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How To Shoot A Pistol--And Hit Your Target

Updated on September 12, 2014

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The pistol is the most difficult firearm to shoot straight, but a few hints will start you on your way!

It's Simple If You Know How


First I suggest a review of the four rules of gun safety. Pistols are inherently dangerous, that is their purpose, but the danger can be controlled through correct gun handling.

I recommend starting your quest for pistol accuracy with a good .22. The .22 Long Rifle cartridge is inexpensive, widely available and capable of fine accuracy. It is not very powerful, but you do not want a lot of noise and recoil while you are learning. The mildness of the cartridge and its low cost encourage practice rather than discouraging it. Step up to a powerful pistol after you have become a good shot. The fundamentals of pistol marksmanship are the same with the .22 and easier to learn, so why not make things easy for yourself?

I think the fundamentals of practical accuracy with the pistol are three, and I call them hard hold, accepted wobble and surprise break.

Hard Hold:

Grip the pistol as if trying to crush its handle. This is to guard against tightening your hand as you trigger the shot. The natural tendency to squeeze tighter as the shot is fired makes your grip inconsistent through the firing cycle, but what you want for accuracy is a grip that does not change at any time while aiming and firing the shot. So, hold on tight.

How tight? A number of experts tell me that you tighten up until the tightness of your grip causes a tremor in your hand, then you ease up just to the point where the tremor disappears. That is no doubt good advice, for experts, but for beginners, the tremor of a very tight grip will not add much inaccuracy. So, hold as hard as you like.

Accepted Wobble:

No one can hold a pistol's sights dead steady on the target. Do not try! Attempting it leads to the fault of "chasing the bullseye," also called "snatching the shot," that is, trying to fire at the exact moment the target is perfectly aligned. As we will see in the next step, that is all wrong. Let the sight wobble on the target. So long as the area of wobble is smaller than your target, you'll hit the target if you get the next step right.

Surprise Break:

Operate the trigger with a smooth increase of pressure until, at a moment not of your choosing, the gun fires of itself. Begin your trigger pressure, increase it, the shot will fire at some point; let it happen. Don't tell it when. Letting it fire as opposed to making it fire, that is the essential point. This is the single most important step in achieving accuracy, and the hardest to do.

Why is this so important? It is only natural for your body to react to the sudden explosion, and if your reaction occurs before the shot is out of the barrel, inaccuracy will occur. It is just that simple. If you do not know when the shot will fire, you will not know when to flinch. Your reaction to the shot firing will occur after the shot is on its way. At that point your reaction cannot affect its flight.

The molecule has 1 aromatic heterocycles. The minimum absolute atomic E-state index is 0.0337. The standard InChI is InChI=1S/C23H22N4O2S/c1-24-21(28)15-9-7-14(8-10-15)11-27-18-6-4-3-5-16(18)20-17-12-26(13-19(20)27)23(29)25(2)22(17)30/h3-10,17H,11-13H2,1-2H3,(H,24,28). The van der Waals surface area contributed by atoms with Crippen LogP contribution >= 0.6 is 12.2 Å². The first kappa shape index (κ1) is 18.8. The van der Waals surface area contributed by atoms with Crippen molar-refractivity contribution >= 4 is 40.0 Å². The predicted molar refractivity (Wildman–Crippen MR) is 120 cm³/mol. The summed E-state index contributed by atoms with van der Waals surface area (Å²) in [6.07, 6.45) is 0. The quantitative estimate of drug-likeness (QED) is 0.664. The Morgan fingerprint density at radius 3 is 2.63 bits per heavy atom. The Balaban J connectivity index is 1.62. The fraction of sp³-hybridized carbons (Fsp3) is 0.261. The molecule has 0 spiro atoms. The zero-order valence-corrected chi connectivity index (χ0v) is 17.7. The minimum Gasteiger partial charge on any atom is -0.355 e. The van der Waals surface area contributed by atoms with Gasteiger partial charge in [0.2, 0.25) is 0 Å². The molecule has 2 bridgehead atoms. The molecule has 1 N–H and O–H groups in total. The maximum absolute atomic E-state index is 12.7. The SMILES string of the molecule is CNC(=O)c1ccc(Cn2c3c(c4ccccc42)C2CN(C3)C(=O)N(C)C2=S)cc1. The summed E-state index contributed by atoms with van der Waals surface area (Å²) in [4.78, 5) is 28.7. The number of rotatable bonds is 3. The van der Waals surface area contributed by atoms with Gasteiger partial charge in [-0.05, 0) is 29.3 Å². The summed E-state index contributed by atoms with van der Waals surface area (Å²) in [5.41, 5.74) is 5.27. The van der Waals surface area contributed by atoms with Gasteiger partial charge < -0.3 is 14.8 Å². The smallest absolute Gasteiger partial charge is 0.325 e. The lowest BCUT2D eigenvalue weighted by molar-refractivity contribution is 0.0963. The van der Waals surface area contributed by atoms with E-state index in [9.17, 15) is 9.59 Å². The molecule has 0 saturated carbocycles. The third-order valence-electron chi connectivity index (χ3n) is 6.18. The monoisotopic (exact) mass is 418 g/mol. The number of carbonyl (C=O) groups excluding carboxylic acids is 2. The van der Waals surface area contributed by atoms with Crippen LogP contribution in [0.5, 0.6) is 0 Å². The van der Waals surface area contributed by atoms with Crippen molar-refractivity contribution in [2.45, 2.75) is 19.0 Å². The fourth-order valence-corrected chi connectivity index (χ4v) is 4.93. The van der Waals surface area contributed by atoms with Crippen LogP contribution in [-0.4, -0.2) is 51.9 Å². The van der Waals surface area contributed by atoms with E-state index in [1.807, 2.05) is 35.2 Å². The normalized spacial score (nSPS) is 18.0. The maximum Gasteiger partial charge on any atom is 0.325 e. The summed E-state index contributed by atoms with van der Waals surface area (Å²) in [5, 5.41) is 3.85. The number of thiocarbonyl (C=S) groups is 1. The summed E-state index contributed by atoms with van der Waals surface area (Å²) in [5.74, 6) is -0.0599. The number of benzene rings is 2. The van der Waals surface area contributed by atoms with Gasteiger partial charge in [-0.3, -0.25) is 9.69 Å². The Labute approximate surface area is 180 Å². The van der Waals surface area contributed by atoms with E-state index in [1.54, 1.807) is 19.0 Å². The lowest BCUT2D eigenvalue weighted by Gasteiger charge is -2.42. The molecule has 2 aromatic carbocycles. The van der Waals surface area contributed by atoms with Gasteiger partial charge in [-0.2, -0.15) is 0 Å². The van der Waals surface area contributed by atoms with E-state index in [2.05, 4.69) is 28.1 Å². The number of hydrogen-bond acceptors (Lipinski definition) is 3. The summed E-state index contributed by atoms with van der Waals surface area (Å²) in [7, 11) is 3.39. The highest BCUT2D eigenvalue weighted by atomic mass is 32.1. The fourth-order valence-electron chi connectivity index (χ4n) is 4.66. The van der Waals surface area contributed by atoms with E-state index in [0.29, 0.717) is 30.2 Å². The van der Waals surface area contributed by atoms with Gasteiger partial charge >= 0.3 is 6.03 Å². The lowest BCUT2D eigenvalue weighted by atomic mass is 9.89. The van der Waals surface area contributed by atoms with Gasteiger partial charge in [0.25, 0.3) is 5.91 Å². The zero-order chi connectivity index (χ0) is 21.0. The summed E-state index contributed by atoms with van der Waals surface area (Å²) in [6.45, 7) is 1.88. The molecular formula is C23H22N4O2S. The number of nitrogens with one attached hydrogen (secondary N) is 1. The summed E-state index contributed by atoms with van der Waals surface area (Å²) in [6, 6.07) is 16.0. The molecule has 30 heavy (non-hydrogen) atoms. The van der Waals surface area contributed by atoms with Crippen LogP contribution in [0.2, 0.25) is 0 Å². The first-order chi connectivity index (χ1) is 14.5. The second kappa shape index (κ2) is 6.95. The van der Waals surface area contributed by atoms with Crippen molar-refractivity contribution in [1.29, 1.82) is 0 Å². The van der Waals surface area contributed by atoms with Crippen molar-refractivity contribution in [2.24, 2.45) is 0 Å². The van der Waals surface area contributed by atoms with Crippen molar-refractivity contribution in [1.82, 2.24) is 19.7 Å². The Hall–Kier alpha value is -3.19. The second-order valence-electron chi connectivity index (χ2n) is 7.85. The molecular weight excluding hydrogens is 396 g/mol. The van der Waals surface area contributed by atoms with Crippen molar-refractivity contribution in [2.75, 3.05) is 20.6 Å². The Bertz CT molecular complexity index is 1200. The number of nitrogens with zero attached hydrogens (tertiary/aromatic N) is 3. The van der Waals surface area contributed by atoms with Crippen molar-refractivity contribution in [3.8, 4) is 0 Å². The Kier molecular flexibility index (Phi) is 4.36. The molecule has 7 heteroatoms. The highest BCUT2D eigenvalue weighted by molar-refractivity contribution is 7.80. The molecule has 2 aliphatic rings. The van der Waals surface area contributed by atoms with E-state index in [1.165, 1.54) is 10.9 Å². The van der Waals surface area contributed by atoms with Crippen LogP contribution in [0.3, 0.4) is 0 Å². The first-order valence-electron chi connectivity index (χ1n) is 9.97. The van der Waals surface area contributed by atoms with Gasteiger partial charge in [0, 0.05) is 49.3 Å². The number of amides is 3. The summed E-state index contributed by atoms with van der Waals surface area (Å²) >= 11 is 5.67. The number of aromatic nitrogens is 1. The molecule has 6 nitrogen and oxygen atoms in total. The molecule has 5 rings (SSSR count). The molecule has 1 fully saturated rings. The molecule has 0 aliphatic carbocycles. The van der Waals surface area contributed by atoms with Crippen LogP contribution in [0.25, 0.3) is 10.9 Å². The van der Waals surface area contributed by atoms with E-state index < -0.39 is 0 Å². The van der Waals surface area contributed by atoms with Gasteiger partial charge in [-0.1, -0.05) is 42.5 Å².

As I use the term, and the term is controversial, a flinch is any reaction to the shot firing that occurs before the shot actually fires. It does not necessarily imply that you are afraid of the gun, only that you are getting ahead of yourself.

The surprise break is called that because the trigger releases and fires the shot--the trigger "breaks"--as a surprise to you. Combat and action target shooters learn to do the surprise break in a fraction of a second and still surprise themselves with the shot, but the technique is easier to learn, just starting out, if you take several seconds to fire each shot, with a slow progressive increase of trigger pressure.

I am sure you will hear many fine points of marksmanship offered besides, but that is what they are, fine points; I have described the fundamentals. Such matters as thumb placement, alignment of the trigger finger, focusing on the front sight, the difficult to define matter of "follow through" and all the other cracker barrel advice can wait until you can do the three basics every time: Hard hold, accepted wobble, surprise break.

Want hands on training?

There are many places you can receive practical instruction in pistol marksmanship. You can ask about them at your local gun store or shooting range. There may be a course near you. Sometimes the training is fantastic, from either a locally well known instructor or a traveling expert.

Some people travel to receive the highly regarded lessons offered at famous schools. Some well known destinations for firearms training include Gunsite, Thunder Ranch and Front Sight.

Further Reading

I've only hit the high points...

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